The Invention of Brandy - Early Alchemists - Aqua Vitse -Distillation - The Still-room - Ladies Drinking - Nantes and Charente - Johnson's Idea of Brandy - The Charente District - Manufacture of Brandy - The Cognac Firms.
Who invented Brandy ? is a question that cannot be authoritatively answered offhand; but the good people of some parts of Germany hold that it was the Devil. And their legend is, at all events, circumstantial.
Every one who is at all acquainted with old legends is fully aware that the Father of Evil is extremely simple and has allowed himself, many times, to be outwitted by man. Once, especially, he was so guileless as to put trust in a Steinbach man, who cajoled him into entering an old beech tree, and there he was imprisoned until the tree was cut down. His first step, on regaining his freedom, was to revisit his own particular dominion, which, to his horror, he found empty !
This, naturally, would not do, and he set about re-peopling hell without delay. He thought the quickest plan would be to start a distillery; so he hurried off at once to Nordhausen, where his manufacture of Brandy (his own invention) became so famous that people from all parts came to him to learn the new art, and to become distillers. From that time his Satanic Majesty has never had to complain of paucity of subjects.
It seems fairly established that the famous chemist Geber, who lived in the 7th or 8th century, was acquainted with distillation, and we know that it was practised by the Arabian and Saracenic alchemists, but have no knowledge whether they made any practical use of the alcohol they produced. They, at all events, gave us the word by which we now know the spirit, or ethereal part, of wine.
Alcohol, distilled from wine, is first reliably mentioned by a celebrated French alchemist and physician, Arnaud de Villeneuve, who died in 1313, who gave it the name of aqua vitae, or water of life,1 and regarded it as a valuable adjunct in physic, and as a boon to humanity. Raymond Lully, the famous alchemist, who is said to have been his pupil, declared it to be "an emanation from the Deity," and on its introduction it was supposed to be the elixir of life, capable of rejuvenating those who partook of it, and, as such, was only purchasable at an extremely high price.
We may see, by a book l written 200 years after the death of Arnaud de Villeneuve, the esteem in which Aqua Vitae was held even after so great a lapse of time.
1 The French name, Eau de Vie, having the same meaning.
1 "The Vertuose boke of Distyllacyon of the Waters of all maner of Herbes, with the fygures of the styllatoryes, Fyrst made and com-pyled by the thyrte yeres study and labour of the most conynge and famous master of phisyke, Master Iherom bruynswyke. And now newly Translated out of Duyche into Englysshe." etc. Lond., 1572.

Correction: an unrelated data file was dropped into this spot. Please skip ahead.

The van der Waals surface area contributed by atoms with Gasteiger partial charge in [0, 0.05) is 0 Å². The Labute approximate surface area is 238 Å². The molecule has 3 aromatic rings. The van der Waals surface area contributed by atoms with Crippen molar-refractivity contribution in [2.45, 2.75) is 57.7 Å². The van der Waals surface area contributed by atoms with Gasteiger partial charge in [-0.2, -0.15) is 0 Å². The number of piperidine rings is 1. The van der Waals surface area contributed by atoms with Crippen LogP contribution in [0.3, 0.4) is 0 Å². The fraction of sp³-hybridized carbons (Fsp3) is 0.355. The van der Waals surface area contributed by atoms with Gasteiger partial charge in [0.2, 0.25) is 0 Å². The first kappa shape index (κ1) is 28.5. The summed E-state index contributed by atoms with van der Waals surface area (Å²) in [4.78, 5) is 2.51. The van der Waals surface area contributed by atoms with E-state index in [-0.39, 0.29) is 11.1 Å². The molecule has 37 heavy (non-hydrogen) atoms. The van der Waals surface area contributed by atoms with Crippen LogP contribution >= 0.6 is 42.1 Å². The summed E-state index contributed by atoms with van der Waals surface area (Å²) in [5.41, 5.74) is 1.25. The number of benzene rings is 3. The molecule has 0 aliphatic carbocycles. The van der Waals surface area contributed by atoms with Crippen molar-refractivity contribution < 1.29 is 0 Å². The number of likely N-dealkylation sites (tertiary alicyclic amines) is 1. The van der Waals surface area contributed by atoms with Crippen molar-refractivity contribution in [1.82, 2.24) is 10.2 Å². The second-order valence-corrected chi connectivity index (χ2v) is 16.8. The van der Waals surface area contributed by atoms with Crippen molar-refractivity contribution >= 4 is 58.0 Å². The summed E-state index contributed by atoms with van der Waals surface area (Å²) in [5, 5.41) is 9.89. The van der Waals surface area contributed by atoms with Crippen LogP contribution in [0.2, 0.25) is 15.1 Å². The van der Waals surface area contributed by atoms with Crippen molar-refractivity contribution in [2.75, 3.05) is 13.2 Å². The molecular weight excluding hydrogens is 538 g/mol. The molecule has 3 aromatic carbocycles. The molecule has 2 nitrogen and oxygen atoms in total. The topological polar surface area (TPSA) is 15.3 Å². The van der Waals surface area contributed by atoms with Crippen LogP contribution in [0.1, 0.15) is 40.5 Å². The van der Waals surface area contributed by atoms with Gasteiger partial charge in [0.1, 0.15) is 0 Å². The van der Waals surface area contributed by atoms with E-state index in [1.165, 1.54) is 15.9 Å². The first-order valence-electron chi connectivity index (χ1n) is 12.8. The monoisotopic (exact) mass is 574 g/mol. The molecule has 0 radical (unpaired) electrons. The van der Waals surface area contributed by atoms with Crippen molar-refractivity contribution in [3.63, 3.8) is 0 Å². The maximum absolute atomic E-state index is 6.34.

From use in medicine, Aqua Vitae soon came into domestic use, and here it given one of Iherom Bruynswyke's "Styllatoryes," which he says was the "comon fornays" which was "well beknowen amonge the potters, made of erthe leded or glased, and it may be removed from the one place to the other."
It was in a still of this sort that the old housewives of the sixteenth and succeeding centuries used to concoct their strong and cordial waters - a practice which has given, and left to, our own times, the name of "Still-room," as the housekeeper's own particular domain. They experimented on almost every herb that grew, and some of their concoctions must have been exceedingly nasty. Yet some of their recipes read as if they were comforting, and they were not deficient in variety.
Heywood, in his Philocothonista, or The Drunkard, Opened, Dissected, and Anatomized, 1635, p. 48, mentions some of them. "To add to these chiefe and multiplicitie of wines before named, yet there be Stills and Limbecks going, swetting out Aqua Vitae and strong waters deriving their names from Cynamon, Lemmons, Balme, Angelica, Aniseed, Stomach Water, Hunni, etc. And to fill up the number, we have plenty of Vsque-ba'ha."
The old housewives" books of the latter end of the sixteenth century, until much later, are still in existence, and from them we may learn many drinks of our forefathers, how to make Ipocras (very good, especially when taken in a "Loving Cup"), to clarify Whey, to make Buttered Beer, Sirrop of Roses or Violets, Rosa Solis, a Caudle for an old Man, or to distil Spirits of Spices, Spirits of Wine tasting of what Vegetable you please, Balme Water, Rosemary Water, Sinamon
Water, Aqua Rubea, Spirits of Hony, Rose Water,
Vinegar, very many scents, and a distillation called Aqua Composita, which entered into many receipts. There are many formulae for this, but Bruynswyke gives the following:
Although the Still-room was serviceable for medicinal purposes, yet, as we have seen, there were many comforting drinks made, including Vsquebath, or Irish aqua vita (a recipe for which we will give in its proper place), and doubtless this contributed much towards the tippling habit of some ladies in the 17th and 18th centuries. We hear somewhat of this in the reign of good Queen Anne (who, by the bye, was irreverently termed "Brandy-faced Nan"), when they used to make, and drink, Ratifia of Apricocks, Fenouil-lette of Rhe, Millefleurs, Orangiat, Burgamot, Pesicot, and Citron Water, etc., etc., numerous allusions to which are made in the pages of "The Spectator," and other literature of the times. Edward Ward, who had no objection to call a spade, a spade, thus plainly speaks out.1